立即注册,

不到 60 秒您即可继续访问:最新资讯提要分析主题和专题大宗商品视频、播客和博客样本市场价格和数据专题报道订阅用户通知和每日大宗商品电子邮件提醒

已有帐户?

登录以注册

忘记密码

请注意:Platts Market Center 订阅用户只能通过 Platts Market Center 重置密码

请在下面输入您的电子邮件 ID,我们将给您发送一封包含您密码的电子邮件。


  • 电子邮件地址* 请输入电子邮件地址。

如果您是高级订阅用户,出于安全原因,我们无法向您发送您的密码。请联系客服团队

如果您是 Platts Market Center 订阅用户,若要重置密码,请转到 Platts Market Center 重置您的密码。

在此列表中
石油

Nigerian government did not approve oil refineries privatization plan: report

天然气 | 石油

Platts 情景规划服务

Bunker Fuel | 石油 | 原油 | 液化石油气 (LPG) | 石油风险 | 成品油 | 燃料油 | 汽油 | 航油 | 石脑油

appec

Nigerian government did not approve oil refineries privatization plan: report

亮点

The Nigerian government did not approve a plan to sell the country's four ailing refineries, state media reported Friday quoting presidential spokesman Reuben Abati, contrary to earlier reports that the president had given the green light for the privatization of the plants.

尚未注册?

接收每日电子邮件提醒、订阅用户通知并获得个性化体验。

立即注册

"The Federal Government will not sell the refineries. There is no presidential endorsement. Even the minister does not have the powers to sell government's property," Abati was quoted as saying in state radio.

Nigeria's state privatization agency, the Bureau of Public Enterprise, on December 21 said it had received approval from President Goodluck Jonathan to proceed with the sale of the four state-owned refineries despite strong opposition and strike threats by the country's powerful oil unions.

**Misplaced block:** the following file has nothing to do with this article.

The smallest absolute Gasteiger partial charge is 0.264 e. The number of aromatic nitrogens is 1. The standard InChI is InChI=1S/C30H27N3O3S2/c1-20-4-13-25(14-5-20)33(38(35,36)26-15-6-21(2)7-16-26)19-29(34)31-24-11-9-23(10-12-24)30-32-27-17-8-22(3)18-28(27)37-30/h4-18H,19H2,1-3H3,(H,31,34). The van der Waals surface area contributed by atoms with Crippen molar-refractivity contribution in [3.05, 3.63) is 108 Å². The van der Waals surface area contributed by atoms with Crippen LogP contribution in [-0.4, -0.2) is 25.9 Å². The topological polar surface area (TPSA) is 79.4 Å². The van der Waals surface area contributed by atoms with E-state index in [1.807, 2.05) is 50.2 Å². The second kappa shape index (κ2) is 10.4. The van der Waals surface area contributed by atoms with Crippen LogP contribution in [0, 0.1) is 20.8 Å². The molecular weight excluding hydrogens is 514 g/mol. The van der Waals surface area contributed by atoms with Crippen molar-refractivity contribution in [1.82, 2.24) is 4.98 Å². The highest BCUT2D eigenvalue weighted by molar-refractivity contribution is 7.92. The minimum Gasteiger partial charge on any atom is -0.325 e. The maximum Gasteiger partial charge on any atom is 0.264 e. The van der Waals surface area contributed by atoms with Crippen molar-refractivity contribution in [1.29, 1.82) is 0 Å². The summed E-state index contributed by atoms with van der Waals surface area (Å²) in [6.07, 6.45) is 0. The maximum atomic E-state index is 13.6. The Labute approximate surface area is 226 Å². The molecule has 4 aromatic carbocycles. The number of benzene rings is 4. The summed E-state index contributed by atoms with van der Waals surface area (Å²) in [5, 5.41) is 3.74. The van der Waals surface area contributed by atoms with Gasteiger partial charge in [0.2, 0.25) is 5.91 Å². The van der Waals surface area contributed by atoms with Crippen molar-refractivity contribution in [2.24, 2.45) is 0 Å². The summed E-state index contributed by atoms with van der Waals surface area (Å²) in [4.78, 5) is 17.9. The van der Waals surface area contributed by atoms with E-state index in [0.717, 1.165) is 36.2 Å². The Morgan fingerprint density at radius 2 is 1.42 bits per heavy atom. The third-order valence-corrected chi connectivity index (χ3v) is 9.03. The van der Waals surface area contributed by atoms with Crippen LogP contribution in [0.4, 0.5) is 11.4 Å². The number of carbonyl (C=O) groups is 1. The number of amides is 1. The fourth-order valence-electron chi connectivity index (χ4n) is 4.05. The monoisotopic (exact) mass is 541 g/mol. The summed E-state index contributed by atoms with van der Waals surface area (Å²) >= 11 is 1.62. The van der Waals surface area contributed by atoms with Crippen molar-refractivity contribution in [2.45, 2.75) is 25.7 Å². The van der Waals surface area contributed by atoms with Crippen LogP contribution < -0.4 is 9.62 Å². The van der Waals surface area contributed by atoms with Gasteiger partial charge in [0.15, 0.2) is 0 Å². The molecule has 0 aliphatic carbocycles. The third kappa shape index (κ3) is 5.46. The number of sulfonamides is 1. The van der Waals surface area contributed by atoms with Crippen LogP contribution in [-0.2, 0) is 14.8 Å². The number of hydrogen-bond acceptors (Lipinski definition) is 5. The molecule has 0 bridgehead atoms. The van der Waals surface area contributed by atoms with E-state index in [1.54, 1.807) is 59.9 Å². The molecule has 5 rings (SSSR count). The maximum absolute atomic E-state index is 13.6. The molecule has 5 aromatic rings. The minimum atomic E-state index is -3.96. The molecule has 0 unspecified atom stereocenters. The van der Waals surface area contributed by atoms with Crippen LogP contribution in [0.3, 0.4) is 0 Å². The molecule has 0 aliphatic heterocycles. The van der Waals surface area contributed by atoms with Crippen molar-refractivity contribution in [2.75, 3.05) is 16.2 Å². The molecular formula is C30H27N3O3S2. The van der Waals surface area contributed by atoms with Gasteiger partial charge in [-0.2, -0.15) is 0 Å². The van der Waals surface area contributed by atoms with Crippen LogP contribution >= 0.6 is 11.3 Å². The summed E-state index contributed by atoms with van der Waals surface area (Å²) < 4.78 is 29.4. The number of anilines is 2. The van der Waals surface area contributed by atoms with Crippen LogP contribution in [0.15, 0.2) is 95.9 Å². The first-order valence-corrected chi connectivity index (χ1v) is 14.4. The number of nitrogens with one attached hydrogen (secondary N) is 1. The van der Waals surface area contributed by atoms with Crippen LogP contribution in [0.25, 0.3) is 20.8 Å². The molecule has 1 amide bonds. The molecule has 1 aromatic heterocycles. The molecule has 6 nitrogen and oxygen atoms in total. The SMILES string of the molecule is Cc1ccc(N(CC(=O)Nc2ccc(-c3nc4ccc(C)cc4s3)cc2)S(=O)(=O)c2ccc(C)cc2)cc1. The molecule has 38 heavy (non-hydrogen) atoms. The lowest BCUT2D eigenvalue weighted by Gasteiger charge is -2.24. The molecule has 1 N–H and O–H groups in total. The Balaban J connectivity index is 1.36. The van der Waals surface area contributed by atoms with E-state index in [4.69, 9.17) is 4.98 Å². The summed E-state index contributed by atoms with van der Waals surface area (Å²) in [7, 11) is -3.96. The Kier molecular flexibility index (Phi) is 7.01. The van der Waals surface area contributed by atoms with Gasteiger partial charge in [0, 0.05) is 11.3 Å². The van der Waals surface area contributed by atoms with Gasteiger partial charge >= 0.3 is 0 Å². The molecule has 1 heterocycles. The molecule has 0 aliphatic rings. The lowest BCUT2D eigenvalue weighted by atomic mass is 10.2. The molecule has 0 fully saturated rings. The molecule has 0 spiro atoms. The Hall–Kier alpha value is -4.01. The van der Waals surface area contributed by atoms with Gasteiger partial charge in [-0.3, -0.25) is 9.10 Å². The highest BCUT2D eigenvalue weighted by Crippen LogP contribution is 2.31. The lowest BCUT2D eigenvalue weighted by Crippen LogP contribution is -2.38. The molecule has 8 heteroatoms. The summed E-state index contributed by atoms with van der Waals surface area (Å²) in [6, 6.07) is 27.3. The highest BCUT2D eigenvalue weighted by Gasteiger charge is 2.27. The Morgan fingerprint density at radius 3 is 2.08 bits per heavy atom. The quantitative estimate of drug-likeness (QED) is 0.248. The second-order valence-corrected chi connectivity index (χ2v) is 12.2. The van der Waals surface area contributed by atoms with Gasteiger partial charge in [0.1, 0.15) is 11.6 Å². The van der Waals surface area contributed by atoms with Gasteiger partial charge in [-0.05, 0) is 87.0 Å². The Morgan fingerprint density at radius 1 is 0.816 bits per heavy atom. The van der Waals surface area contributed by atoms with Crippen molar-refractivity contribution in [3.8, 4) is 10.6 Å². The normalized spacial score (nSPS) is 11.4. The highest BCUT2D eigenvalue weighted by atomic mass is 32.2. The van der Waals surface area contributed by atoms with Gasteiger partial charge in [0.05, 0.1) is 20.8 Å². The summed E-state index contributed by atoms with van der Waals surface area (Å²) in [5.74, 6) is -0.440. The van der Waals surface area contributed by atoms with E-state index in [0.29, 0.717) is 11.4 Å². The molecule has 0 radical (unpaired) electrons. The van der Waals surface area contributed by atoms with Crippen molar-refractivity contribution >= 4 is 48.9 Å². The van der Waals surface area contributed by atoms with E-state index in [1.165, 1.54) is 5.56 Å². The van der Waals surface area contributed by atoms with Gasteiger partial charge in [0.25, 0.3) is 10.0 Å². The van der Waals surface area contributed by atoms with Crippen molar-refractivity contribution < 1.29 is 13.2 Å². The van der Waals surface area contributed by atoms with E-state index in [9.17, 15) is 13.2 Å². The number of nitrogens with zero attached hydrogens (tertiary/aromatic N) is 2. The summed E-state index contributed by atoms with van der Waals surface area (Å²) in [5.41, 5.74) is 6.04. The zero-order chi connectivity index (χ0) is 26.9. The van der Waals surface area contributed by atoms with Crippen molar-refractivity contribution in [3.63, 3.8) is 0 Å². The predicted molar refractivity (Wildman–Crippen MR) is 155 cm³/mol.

"President Goodluck Jonathan has approved the commencement of the privatization of the nation's four refineries by the BPE. This is in keeping with the [government] agenda, which seeks to catalyze and provide an enabling environment for the private sector to be the drivers of economic growth in the country," the BPE had said in a statement at that time.


BPE's spokesman Joe Anichebe could not be reached for comments on the development, which was the latest in the series of botched attempts to privatize Nigeria's state owned refineries.

Nigeria's two powerful oil workers' unions, the white-collar Pengassan and its junior counterpart Nupeng, had vowed to go ground the country's oil sector from the first week of January, if the Nigerian government failed to reverse its plans to sell the refineries.

A spokesman for Nupeng, Nojeem Korodo, told Platts on Friday that the unions would meet to review their position following the latest stand of the government.

The country's four refineries -- which are located in Port Harcourt, Kaduna and Warri -- with a total nameplate capacity of 445,000 b/d have been plagued by ageing infrastructure and poor maintenance.

Despite being Africa's biggest crude exporter, the country is forced to import around 85% of its domestic fuel consumption and spends huge amounts of money yearly in subsidies to keep pump prices low.

--Staff, newsdesk@platts.com
--Edited by Geetha Narayanasamy, geetha.narayanasamy@platts.com